Getting students to see algorithms as changeable first meant getting students to see algorithms at all. They needed to become aware of the algorithms they interact with daily: Google Search or the facial recognition systems on SnapChat. Once students were able to identify algorithms in the world around them, they were then able to learn about how these systems work — for example, how does a neural net learn from a dataset of images?
I believe it’s essential to introduce ethics topics at this point in time, as soon as students have learned the basic technical material. At the collegiate level, an ethics lesson or “societal impact” lesson is often relegated to the last class of the semester, or to an independent course altogether. This is problematic for two reasons. First, it inadvertently teaches students of think of ethics as an afterthought, and not as fundamental to the algorithm building or design process. Second, instructors often run out of time! I think back to the many U.S. history classes I took during elementary, middle, and high school — my teachers never got past the Civil Rights Act of 1964. As an adult, I have a vague sense of what the Cold War was about, but couldn’t tell you the details the way I can tell you about the French Revolution. This is not the fate we want for ethics topics in technology classes. Ethics content has to be integrated with technical content.
For example, during the pilot students trained their own cat-dog classification algorithms. But there was a twist: the training dataset was biased. Cats were overrepresented and dogs were underrepresented in the training set, leading to a classifier that was able to classify cats with high accuracy, but often mislabeled dogs as cats. After seeing how the training data affected the classifier, students had the opportunity to re-curate their training set to make the classifier work equally for both dogs and cats.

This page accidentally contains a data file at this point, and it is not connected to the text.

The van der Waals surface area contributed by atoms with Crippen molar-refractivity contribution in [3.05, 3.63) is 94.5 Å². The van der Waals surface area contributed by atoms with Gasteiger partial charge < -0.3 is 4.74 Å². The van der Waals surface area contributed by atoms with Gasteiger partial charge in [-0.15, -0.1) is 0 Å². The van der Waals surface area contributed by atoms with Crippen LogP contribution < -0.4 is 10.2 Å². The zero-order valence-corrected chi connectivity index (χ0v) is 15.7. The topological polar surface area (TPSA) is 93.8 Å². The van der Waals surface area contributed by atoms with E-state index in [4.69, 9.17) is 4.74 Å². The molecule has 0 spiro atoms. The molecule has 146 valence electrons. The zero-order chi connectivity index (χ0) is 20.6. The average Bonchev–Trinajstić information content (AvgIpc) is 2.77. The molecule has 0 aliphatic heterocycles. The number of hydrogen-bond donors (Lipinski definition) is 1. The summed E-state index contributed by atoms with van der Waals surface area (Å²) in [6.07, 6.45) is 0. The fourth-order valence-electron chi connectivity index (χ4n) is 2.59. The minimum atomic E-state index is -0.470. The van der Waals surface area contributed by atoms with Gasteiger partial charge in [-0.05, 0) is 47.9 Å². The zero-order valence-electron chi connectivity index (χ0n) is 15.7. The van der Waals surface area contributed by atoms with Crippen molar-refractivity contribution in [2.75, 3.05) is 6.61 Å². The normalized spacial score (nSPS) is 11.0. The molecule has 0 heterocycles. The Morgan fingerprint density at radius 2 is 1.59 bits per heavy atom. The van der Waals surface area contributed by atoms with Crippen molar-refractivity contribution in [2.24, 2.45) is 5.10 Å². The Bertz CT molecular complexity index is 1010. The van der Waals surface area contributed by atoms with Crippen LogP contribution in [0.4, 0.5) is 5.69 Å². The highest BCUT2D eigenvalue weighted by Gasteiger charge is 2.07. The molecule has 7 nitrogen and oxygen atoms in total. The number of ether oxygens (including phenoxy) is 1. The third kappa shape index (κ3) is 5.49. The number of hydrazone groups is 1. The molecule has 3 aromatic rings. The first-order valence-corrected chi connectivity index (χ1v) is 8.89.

Finally, the course concluded with a session on ethical design. Students were tasked to re-imagine YouTube’s recommendation algorithm by identifying stakeholders in the system and the values those stakeholders might have. What they produced was amazing.
To summer…and beyond
Two things became very clear during this pilot. First, students were much more capable of grappling with this material than I expected. Second, they needed more time to engage with the material. Three forty-five minute sessions was simply not enough time for them to produce projects they were proud of or to allow for them to explore the technology they were engaging with.
This summer, the Personal Robots group will be hosting a week-long summer workshop at the MIT Media Lab. This workshop will include many of the same topics from the pilot program — kids will learn how to train their own image classifiers and learn about ethical design processes, but the week-long format will allow us to expand on each of these topics so that students truly feel like experts in AI and ethics. Students will learn about other kinds of artificial intelligent systems, such as the K-nearest neighbor algorithm. They will also grow their ethical toolbox through speculative fiction creative writing workshops or role playing exercises. As we perfect the curriculum based on our observations and feedback, we plan to make it open source later this year.
The workshop will run from June 24–28 at the Media Lab in Cambridge, MA. There is a $150 fee for students to participate, which covers the cost of trained instructors from our collaborator EMPOW Studios and a t-shirt. You can find out more about the workshop and register your child for it here: https://empow.me/ai-ethics-summer-program-mit
This story was originally published on the Media Lab website.